Elder Neil L. Andersen taught that “How we live our lives increases or diminishes our faith. Prayer, obedience, honesty, purity of thought and deed, and unselfishness increase faith. Without these, faith diminishes.” The more light we fill our lives with, the closer to the Saviour we will feel, the more we will feel of His Spirit and the more confident we will be when choices to sin arise to make the right choice. Not only this, but we will be able to avoid the cunning wiles of Satan, for they are not obvious or apparent at times. President Joseph Fielding Smith explained “Who is it that is deceived in this Church? Not the man who has been faithful in the discharge of duty; not the man who has made himself acquainted with the word of the Lord; not the man who has practiced the commandments given in these revelations; but the man who is not acquainted with the truth, the man who is in spiritual darkness, the man who does not comprehend and understand the principles of the Gospel.” We cannot allow ourselves to not study the word of the Lord for our lives will have an impact on it. It isn’t impossible but it is certainly more likely that we will try and do good around us if we study the words of the prophets – words that testify of Christ and His divine character; a character that we can try to pattern our lives after.

Very recently, President Thomas S. Monson, current President of the Church of Jesus-Christ of Latter-day Saints gave a very simple but powerful promise. He said “If you are not reading the Book of Mormon each day, please do so. If you will read it prayerfully and with a sincere desire to know the truth, the Holy Ghost will manifest its truth to you…I implore each of us to prayerfully study and ponder the Book of Mormon each day.” The definition of the word ‘implore’ is “beg someone earnestly or desperately to do something” – the prophet of the Lord is begging us – all of us – to read the Book of Mormon everyday. There are many reasons for this but one of them is clear – to fill our life with more light. Please read the Book of Mormon for yourself everyday, it will fill your life with more light also.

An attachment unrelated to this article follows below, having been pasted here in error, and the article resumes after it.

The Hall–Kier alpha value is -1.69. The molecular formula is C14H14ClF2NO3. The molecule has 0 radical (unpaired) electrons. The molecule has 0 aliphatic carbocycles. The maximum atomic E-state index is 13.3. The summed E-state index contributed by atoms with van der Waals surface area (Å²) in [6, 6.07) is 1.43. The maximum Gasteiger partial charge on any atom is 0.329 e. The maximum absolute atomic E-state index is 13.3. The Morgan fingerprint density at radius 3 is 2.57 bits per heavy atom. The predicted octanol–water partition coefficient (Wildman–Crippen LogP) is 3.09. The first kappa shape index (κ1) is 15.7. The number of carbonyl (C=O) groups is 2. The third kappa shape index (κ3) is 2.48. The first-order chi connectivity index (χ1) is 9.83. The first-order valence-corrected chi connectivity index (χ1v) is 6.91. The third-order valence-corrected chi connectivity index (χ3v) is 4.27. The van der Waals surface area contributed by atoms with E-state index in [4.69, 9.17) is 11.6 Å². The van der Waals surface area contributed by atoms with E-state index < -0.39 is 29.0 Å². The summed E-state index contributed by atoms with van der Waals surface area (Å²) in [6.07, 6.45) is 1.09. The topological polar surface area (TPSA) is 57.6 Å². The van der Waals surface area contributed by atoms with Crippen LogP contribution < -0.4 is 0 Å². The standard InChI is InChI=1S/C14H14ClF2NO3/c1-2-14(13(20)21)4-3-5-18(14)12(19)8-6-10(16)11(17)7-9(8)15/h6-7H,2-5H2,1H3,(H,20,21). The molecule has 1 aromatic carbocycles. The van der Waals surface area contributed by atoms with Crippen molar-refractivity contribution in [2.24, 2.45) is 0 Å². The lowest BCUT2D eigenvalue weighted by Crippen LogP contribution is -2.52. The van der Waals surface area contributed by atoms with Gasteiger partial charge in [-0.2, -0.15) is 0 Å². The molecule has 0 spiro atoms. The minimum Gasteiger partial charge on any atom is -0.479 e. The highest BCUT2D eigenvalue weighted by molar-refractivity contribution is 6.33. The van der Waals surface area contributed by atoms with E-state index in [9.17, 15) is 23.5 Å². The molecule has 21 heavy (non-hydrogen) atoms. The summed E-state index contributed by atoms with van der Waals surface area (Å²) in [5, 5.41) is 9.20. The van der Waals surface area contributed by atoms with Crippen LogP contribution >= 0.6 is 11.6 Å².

Independent Spiritual Learning

Today in sacrament meeting there was a focus on self-reliance, particularly on spiritual self-reliance. A few thoughts came to mind as I listened to the various messages and principles.

This story was shared from the June 2017 Ensign about seagulls who became dependent on being provided with their nourishment. It says:

“Years ago the seagulls in St. Augustine, Florida, USA, were starving. For generations the gulls had learned to depend on the shrimp fleets to feed them scraps from their nets. The shrimpers eventually moved from the area. The seagulls had not learned how to fish for themselves; nor did they teach their young how to fish. Consequently, the big, beautiful birds were dying even while there was plenty of fish all around them in the water.2

We cannot afford to become like the seagulls; nor can we let our children go through life dependent on us, or others, for their knowledge of the Lord. “Our efforts,” said President Marion G. Romney (1897–1988), First Counselor in the First Presidency, “must always be directed toward making able-bodied people self-reliant.”3 When we become self-reliant gospel learners, we know how to feed ourselves spiritually and strengthen our relationship with God.”